• Mutually exclusive options must be documented as the final sentence on each of the options.

  • Only needed if true.

  • If missing, we assume the option is not required.

  • If required is false/missing, default may be specified (assumed ‘null’ if missing).

  • Ensure that the default value in the docs matches the default value in the code.

  • The default field must not be listed as part of the description, unless it requires additional information or conditions.

  • If the option is a boolean value, you can use any of the boolean values recognized by Ansible: (such as true/false or yes/no). Choose the one that reads better in the context of the option.

  • List of option values.

  • Should be absent if empty.

  • Specifies the data type that option accepts, must match the argspec.

  • If an argument is type='bool', this field should be set to type: bool and no choices should be specified.

  • If an argument is type='list', elements should be specified.

  • Specifies the data type for list elements in case type='list'.

  • List of optional name aliases.

  • Generally not needed.

  • Only needed if this option was extended after initial Ansible release, i.e. this is greater than the top level version_added field.

  • This is a string, and not a float, i.e. version_added: '2.3'.

  • List of requirements (if applicable).

  • Include minimum versions.

  • A list of references to other modules, documentation or Internet resources

  • A reference can be one of the following formats:

    # Reference by module name
    - module: aci_tenant
    # Reference by module name, including description
    - module: aci_tenant
      description: ACI module to create tenants on a Cisco ACI fabric.
    # Reference by rST documentation anchor
    - ref: aci_guide
      description: Detailed information on how to manage your ACI infrastructure using Ansible.
    # Reference by Internet resource
    - name: APIC Management Information Model reference
      description: Complete reference of the APIC object model.
  • Details of any important information that doesn’t fit in one of the above sections.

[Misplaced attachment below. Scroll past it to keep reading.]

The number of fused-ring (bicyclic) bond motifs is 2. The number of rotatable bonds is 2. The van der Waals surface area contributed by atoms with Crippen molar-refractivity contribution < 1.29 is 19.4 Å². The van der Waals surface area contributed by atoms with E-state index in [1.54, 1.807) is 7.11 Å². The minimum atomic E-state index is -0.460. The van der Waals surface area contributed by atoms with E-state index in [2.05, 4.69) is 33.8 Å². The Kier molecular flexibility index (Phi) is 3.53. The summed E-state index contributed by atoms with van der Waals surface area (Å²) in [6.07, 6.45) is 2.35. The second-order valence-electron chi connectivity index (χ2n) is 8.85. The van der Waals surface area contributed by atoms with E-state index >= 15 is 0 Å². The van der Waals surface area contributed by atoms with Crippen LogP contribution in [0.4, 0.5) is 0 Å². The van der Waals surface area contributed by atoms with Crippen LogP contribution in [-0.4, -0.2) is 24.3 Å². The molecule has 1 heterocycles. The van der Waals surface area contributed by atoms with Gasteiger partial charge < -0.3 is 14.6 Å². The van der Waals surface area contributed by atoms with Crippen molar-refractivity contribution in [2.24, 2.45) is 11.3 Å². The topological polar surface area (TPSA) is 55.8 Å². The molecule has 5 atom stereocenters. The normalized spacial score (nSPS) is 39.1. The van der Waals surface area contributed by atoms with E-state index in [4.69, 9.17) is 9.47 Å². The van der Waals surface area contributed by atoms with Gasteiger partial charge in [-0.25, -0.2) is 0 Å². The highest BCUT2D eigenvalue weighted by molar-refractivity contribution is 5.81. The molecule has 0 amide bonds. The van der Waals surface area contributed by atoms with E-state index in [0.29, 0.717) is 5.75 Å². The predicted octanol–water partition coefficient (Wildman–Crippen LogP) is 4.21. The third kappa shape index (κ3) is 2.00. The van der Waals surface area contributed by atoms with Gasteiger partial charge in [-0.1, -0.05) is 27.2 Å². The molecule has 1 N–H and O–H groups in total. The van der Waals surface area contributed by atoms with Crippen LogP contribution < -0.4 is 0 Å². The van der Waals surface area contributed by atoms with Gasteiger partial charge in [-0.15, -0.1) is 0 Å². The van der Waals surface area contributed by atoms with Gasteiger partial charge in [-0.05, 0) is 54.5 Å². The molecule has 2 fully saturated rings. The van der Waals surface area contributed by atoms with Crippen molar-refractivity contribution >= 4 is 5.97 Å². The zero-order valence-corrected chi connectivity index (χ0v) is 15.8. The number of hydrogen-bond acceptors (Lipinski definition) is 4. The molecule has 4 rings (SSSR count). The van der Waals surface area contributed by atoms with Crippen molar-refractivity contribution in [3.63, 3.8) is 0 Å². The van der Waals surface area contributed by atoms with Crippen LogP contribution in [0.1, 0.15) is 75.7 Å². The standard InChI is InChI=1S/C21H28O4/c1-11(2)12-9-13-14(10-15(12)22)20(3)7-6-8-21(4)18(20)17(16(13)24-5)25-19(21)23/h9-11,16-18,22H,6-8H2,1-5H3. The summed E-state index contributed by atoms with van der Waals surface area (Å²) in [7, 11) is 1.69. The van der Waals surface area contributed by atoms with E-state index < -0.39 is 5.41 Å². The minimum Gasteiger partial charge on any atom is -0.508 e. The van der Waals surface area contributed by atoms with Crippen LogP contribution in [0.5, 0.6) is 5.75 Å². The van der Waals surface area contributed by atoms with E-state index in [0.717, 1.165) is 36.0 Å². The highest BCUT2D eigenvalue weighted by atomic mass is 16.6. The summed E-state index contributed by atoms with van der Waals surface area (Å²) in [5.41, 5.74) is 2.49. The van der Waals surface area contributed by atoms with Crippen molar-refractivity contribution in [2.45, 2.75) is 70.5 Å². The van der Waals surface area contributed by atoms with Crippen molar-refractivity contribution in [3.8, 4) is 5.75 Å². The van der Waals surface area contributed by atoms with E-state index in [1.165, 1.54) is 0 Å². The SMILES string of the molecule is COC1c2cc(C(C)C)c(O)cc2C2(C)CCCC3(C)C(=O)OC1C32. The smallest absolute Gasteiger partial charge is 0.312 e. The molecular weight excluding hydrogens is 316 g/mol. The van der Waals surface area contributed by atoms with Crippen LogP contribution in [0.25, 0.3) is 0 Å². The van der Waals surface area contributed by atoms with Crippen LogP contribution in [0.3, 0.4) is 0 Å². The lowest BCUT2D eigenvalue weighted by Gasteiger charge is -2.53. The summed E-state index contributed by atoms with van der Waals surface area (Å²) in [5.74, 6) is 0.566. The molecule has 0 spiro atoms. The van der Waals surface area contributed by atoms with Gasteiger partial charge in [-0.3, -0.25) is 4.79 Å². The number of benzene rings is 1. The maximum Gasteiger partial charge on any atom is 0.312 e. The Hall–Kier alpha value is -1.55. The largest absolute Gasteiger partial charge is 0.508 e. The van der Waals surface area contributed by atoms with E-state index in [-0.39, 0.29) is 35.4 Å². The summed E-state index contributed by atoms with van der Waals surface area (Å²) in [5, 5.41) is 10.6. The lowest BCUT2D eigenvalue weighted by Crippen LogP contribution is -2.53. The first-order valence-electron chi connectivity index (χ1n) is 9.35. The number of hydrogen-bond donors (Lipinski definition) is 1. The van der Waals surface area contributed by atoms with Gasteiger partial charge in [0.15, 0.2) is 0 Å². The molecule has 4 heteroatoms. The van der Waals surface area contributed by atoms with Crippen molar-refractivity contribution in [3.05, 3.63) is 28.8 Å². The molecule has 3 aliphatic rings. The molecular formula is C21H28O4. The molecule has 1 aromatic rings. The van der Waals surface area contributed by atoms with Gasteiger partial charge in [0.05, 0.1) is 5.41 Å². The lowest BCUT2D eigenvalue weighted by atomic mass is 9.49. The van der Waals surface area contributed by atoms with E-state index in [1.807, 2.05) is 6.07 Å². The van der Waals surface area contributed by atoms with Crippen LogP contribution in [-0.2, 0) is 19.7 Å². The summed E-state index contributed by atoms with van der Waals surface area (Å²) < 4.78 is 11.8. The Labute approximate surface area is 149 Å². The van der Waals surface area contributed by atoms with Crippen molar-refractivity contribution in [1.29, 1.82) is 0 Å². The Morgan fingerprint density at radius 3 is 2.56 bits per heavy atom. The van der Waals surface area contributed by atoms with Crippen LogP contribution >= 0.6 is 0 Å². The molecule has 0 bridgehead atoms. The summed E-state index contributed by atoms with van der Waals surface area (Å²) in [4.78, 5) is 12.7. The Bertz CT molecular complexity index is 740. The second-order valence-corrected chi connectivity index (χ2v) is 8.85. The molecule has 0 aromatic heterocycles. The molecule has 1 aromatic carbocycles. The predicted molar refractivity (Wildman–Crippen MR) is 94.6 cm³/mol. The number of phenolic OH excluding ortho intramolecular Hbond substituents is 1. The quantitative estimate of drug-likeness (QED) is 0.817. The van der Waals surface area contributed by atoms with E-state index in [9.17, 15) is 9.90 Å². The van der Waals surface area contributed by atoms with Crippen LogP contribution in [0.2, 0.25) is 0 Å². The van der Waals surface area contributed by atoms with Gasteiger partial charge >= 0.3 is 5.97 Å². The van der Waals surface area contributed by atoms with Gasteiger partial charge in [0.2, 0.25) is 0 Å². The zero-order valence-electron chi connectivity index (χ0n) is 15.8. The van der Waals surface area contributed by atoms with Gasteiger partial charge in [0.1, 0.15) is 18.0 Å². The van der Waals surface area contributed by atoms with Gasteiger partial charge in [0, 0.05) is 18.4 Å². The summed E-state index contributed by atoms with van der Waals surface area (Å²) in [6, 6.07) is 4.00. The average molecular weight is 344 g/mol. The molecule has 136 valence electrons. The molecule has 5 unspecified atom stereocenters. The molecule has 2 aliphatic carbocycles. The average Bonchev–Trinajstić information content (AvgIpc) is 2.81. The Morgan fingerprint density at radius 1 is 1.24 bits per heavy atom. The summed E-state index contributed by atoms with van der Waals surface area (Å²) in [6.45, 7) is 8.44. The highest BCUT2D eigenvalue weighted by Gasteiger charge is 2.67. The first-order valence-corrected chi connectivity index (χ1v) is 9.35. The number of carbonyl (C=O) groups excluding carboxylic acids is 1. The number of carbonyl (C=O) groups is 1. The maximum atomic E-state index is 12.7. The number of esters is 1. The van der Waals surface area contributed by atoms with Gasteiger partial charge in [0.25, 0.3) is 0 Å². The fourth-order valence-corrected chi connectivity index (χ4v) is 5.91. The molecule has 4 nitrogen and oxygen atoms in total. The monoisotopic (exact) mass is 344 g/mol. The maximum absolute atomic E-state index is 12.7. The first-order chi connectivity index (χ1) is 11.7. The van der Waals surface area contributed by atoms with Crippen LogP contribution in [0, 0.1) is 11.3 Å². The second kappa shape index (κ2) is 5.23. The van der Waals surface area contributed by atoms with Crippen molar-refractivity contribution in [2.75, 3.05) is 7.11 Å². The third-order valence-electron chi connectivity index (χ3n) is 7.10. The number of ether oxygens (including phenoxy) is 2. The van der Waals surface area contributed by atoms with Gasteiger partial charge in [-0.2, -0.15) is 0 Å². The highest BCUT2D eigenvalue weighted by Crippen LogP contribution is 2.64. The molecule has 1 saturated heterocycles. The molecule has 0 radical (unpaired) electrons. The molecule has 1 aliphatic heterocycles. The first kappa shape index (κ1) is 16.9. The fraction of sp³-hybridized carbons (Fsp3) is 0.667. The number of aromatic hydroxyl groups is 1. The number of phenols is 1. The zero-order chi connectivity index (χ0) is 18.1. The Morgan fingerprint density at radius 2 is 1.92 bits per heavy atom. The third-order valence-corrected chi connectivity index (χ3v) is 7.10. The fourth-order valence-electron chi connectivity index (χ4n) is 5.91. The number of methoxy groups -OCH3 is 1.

• For example, whether check_mode is or is not supported.

Linking within module documentation

You can link from your module documentation to other module docs, other resources on, and resources elsewhere on the internet. The correct formats for these links are:

  • L() for Links with a heading. For example: See L(IOS Platform Options guide,../network/user_guide/platform_ios.html).

  • U() for URLs. For example: See U( for an overview.

  • I() for option names. For example: Required if I(state=present).

  • C() for files and option values. For example: If not set the environment variable C(ACME_PASSWORD) will be used.

  • M() for module names. For example: See also M(win_copy) or M(win_template).


For modules in a collection, you can only use L() and M() for content within that collection. Use U() to refer to content in a different collection.


  • To refer a group of modules, use C(..), e.g. Refer to the C(win_*) modules.

  • Because it stands out better, using seealso is preferred for general references over the use of notes or adding links to the description.

Documentation fragments

If you’re writing multiple related modules, they may share common documentation, such as authentication details, file mode settings, notes: or seealso: entries. Rather than duplicate that information in each module’s DOCUMENTATION block, you can save it once as a doc_fragment plugin and use it in each module’s documentation. In Ansible, shared documentation fragments are contained in a ModuleDocFragment class in lib/ansible/plugins/doc_fragments/. To include a documentation fragment, add extends_documentation_fragment: FRAGMENT_NAME in your module’s documentation.

Modules should only use items from a doc fragment if the module will implement all of the interface documented there in a manner that behaves the same as the existing modules which import that fragment. The goal is that items imported from the doc fragment will behave identically when used in another module that imports the doc fragment.

By default, only the DOCUMENTATION property from a doc fragment is inserted into the module documentation. It is possible to define additional properties in the doc fragment in order to import only certain parts of a doc fragment or mix and match as appropriate. If a property is defined in both the doc fragment and the module, the module value overrides the doc fragment.